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Unfortunately for future world peace, defense budget austerity might tempt Congress to not give high enough priority to the U.S. Navy's next-generation design to replace the aging Ohio-class ballistic missile strategic nuclear deterrent submarines, nicknamed "Boomers" and denoted as a type by "SSBN." But the global proliferation of long-range nuclear weapons remains a dangerous threat.
Since the end of the Cold War the governments of several nations, not all of them friends to democracy, have invested heavily to acquire and modernize their nuclear arsenals.
A survivable nuclear deterrent - one able to deliver a retaliatory second-strike no matter what - needs a triad based in part within a Navy's submarine fleet. Submarine survivability demands top quality, especially in stealth. A credible deterrent also needs ample numbers to allow for maintenance and training in peacetime and combat losses during war; the U.S. Navy has determined that 12 submarines of this new, developmental "SSBNX" class of boomers is the irreducible minimum.
Russia and China are now both fielding their own next-generation SSBNs, along with improved sub-launched strategic ballistic missiles. They are also working hard on better fast attack submarines - of the SSN type, armed with torpedoes and cruise missiles - to protect their SSBNs and harry an adversary's. A rapid learning curve on Moscow's and Beijing's parts, aided by big spending and aggressive espionage, means their technological and training standards could gradually catch up to America's. Effective parity is not inconceivable on a 2035 timeframe. In contrast, our SSBNX fleet will need to serve until 2080 alongside later versions of our own superb SSNs, the ahead of schedule and under budget Virginia-class fast attack submarines. Thus any shortfalls in quality or quantity will get locked in rather soon.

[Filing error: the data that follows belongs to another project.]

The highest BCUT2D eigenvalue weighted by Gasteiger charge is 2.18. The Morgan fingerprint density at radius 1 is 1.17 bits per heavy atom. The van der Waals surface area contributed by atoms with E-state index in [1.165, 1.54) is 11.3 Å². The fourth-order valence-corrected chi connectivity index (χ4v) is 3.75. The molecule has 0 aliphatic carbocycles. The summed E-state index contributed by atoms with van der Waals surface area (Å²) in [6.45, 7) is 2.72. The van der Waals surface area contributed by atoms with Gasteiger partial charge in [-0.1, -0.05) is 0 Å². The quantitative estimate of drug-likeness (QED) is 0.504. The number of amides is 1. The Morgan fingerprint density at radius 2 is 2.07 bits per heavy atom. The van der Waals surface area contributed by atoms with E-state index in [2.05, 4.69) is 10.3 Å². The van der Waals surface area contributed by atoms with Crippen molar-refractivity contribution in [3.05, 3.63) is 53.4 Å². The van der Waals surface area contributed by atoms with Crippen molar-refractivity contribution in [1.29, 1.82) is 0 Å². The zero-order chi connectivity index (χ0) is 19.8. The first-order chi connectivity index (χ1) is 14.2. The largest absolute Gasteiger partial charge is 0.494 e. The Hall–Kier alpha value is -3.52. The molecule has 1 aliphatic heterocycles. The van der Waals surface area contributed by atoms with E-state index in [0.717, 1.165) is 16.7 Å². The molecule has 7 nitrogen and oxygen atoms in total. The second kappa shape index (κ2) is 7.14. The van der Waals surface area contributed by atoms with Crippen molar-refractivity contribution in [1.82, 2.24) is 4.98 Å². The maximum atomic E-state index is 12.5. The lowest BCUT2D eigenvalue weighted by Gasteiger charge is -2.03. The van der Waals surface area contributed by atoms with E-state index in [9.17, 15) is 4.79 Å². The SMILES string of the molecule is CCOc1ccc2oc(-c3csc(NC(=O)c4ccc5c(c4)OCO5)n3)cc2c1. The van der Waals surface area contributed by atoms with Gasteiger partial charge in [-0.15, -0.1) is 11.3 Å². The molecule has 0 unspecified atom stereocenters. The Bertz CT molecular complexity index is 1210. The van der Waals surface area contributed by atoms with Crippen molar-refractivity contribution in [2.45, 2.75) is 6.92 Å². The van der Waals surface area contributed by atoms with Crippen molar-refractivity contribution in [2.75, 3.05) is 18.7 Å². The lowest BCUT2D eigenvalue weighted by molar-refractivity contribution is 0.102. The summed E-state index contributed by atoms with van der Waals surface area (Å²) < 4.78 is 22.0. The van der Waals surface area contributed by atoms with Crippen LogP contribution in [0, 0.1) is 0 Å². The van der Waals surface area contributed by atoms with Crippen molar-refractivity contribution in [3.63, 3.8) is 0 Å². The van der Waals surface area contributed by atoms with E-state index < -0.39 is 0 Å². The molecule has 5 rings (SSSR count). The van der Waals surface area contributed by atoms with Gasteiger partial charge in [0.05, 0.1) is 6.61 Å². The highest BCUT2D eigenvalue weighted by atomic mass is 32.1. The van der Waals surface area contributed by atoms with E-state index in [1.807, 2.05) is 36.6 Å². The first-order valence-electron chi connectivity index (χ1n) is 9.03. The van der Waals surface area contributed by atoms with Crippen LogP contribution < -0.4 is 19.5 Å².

Israel reportedly has deployed deterrent nuclear cruise missiles on its small submarine fleet, within range of Iran. The world's biggest submarine exporter, Germany, provides Israel state-of-the-art diesel submarines, but might soon sell them to Egypt as well. Other countries, such as India, in a mutually assured destruction faceoff with Pakistan, and Brazil, which has sworn off nuclear arms, are starting to buy or lease their own nascent nuclear submarine forces.
Then there is North Korea. Despite best efforts at sanctions and diplomacy, the ruling Kim dynasty succeeded in acquiring nuclear weapons. Iran makes more and more headway in at least the possibility of homegrown nukes, and has talked about basing its own diesel-powered deterrent submarines in the land-locked Caspian Sea.
One could argue that the world is falling into another undersea nuclear arms race, and the ideal response might be to not play along. But SSBNs even in peacetime can be used by aggressor states for intimidation; their existence, if unchallenged, lets bad actors bully the weak. History shows that economic sanctions alone do not deter dictators, that economic interdependencies do not prevent wars, and in an arms race it is whoever has the best arms and deploys them most skillfully who prevails.
Congress needs to expedite adequate funding for the new SSBNX strategic deterrent submarine program.
Joe Buff is an author of undersea warfare non-fiction and fiction books. He lives in Milan, N.Y.
The editorial board is composed of the publisher and four journalists of varied editing and reporting backgrounds. The board's discussions and information gained from its meetings with political, civic, and business leaders drive the institutional voice of The Day, as expressed in its editorials. The editorial department operates separately from the newsroom.